Women seeking work/life balance are getting their faces slapped with cold water these days. Last week in Texas Lawyer, Andrews Kurth partner Kathleen Wu warned law school graduates not to "get their hearts set on having it all." Wu calls law practice "demanding--exceedingly so. It is next to impossible to balance a full-time legal career with marriage, children, and regular trips to the gym."
Wu, a 1985 law school graduate, says it's possible to have family and career but that it will entail "sacrifices." She ultimately passes the torch to younger lawyers to push for greater life balance.
So how are some of the younger women doing on this front? Angie Kim, a 1993 graduate of Harvard Law School, gives us a hint in Slate ("The Mommy Track Turns 21"), and the news is sobering.
When she decided on a legal career in 1989, Kim writes, she wanted no part of any mommy track, a job where ambition would take a back seat to the demands of family:
For the next decade, I stuck with this plan: I was a law review editor, federal appellate clerk, and a litigation associate at the Washington, D.C., firm Williams & Connolly. I shifted to the corporate ladder and continued the climb with a stint at McKinsey & Co. and then as cofounder and president of a dot-com-turned-software company with more than 200 employees.
But then--you guessed it--having kids changed her course. "I didn't want to be an antifeminist opt-out revolutionary," Kim writes, but then her second baby became ill with an unknown ailment. So for the next five years she embarked on what she terms the "doctor mom track," doing medical research and taking her son for medical treatments. (Her son is now fine.)
About a year ago, Kim became curious if the other women in her law school class had also seen their plans derailed. So she took a poll of the 226 women in her class. After a lot of prodding, a surprising 90 percent responded:
According to my survey, the majority of the women of the class of 1993 of Harvard Law School have left the fast track. Thirty percent of the respondents have mommy-track jobs, with 21 percent working part-time and 9 percent working full-time with special arrangements like job-sharing and working nonconventional hours. Another 30 percent of the respondents stay at home, most having "off-ramped" with the expectation of going back to work when their children are older.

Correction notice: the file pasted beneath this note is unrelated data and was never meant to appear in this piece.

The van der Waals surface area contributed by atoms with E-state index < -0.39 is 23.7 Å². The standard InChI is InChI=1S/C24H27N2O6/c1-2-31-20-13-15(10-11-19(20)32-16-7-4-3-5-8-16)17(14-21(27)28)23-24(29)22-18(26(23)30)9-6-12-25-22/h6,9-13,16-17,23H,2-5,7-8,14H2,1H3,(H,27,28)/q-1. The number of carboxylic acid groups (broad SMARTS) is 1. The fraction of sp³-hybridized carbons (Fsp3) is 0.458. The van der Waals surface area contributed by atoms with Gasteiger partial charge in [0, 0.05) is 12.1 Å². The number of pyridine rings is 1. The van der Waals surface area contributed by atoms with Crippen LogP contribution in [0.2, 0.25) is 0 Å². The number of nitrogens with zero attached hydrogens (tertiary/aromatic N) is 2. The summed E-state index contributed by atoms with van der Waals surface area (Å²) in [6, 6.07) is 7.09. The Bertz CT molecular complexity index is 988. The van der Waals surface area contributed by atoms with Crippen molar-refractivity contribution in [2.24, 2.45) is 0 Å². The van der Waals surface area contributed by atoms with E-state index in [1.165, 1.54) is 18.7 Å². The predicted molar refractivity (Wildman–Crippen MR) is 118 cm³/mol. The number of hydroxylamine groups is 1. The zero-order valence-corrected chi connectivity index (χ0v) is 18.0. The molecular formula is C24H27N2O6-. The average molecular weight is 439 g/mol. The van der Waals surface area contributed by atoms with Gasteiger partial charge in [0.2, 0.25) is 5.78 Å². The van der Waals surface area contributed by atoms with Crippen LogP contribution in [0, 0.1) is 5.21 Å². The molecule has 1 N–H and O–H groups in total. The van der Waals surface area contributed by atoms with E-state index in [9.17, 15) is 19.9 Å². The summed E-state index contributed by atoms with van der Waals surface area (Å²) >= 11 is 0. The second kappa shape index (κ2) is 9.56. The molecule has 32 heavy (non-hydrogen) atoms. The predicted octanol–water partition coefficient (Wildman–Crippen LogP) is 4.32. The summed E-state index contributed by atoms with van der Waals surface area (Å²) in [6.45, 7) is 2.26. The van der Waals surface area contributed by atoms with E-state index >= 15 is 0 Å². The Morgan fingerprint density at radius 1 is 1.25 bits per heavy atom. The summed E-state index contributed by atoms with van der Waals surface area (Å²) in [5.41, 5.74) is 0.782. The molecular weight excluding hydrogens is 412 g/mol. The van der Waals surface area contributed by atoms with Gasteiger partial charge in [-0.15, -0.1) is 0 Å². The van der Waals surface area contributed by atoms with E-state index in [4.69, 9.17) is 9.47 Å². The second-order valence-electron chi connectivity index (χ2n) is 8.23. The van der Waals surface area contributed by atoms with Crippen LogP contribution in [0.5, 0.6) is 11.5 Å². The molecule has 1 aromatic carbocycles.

That 60 percent of these women have dropped out of the fast track is astonishing, especially since they graduated at a time when women's enrollment in law schools was at an all-time high. According to Catalyst, women represented 50.4 percent of law students in 1993.
I called Kim at her home in northern Virginia to discuss her findings, and she offered some other fascinating tidbits that didn't make it into the article. She says that only 15 percent of the women from her class are law firm partners--a rate that's even lower than the national average of 19 percent women partners. Women on law review, however, seemed to fare better: Of the 15 women on law review, Kim says she's the only one who's not working.
Despite this very mixed picture, Kim wants to stress the positive. Her thesis is that the so-called mommy track has evolved:
The "mommy track" was renounced at birth for sanctioning boring flextime jobs with low plaster ceilings. But some of my not-fast-track classmates are using their clout and influence to create prestigious roles. A senior partner who brought many clients to her law firm, for example, now works 15 to 40 hours per week, mainly out of her home and on her own schedule. . . . The author of a best-selling book on negotiations launched her own conflict resolution firm with about 15 attorneys and consultants. She works from home during school hours and after bedtime and takes July and August off.
Kim argues that "the line between the fast track and the mommy track is blurring," and that flexibility "is infiltrating more and more jobs and replacing traditional work values—long hours, face time—as the new workplace ideal."
It's all quite hopeful, though there's plenty of room for debate as to when--if ever--this type of track will be available on a wide basis. Right now, Kim admits that a few "privileged women occupy such a space."
But the real stunner to me--and what Kim doesn't really address--is that nearly a third of the women from her class aren't working at all. These are some of the brightest legal minds in the country, and yet they've decided to drop out completely.
Kim says that most of these women are taking a hiatus from practicing to raise children. "Very few said they would never go back to work," says Kim.
Despite Kim's assurance, I can't help but feel a bit deflated that so many of her female classmates have decided not to pursue any type of career at all. Yes, I realize that these are personal choices, and that many women are perfectly fulfilled minding the home and kids. And as the cliche goes, kids grow up so quickly. So who can blame anyone for not wanting to miss those magical years?
Yet, I'm baffled. Are these women just burned out by the legal profession? Is it that impossible to balance--however badly--home and career of any sort? Or are these women taking the path of least resistance?
It's a mystery to me.
If you have topics you'd like to discuss, or information to share for The Careerist, e-mail chief blogger Vivia Chen at VChen@alm.com
Photo from Mad Men, courtesy of AMC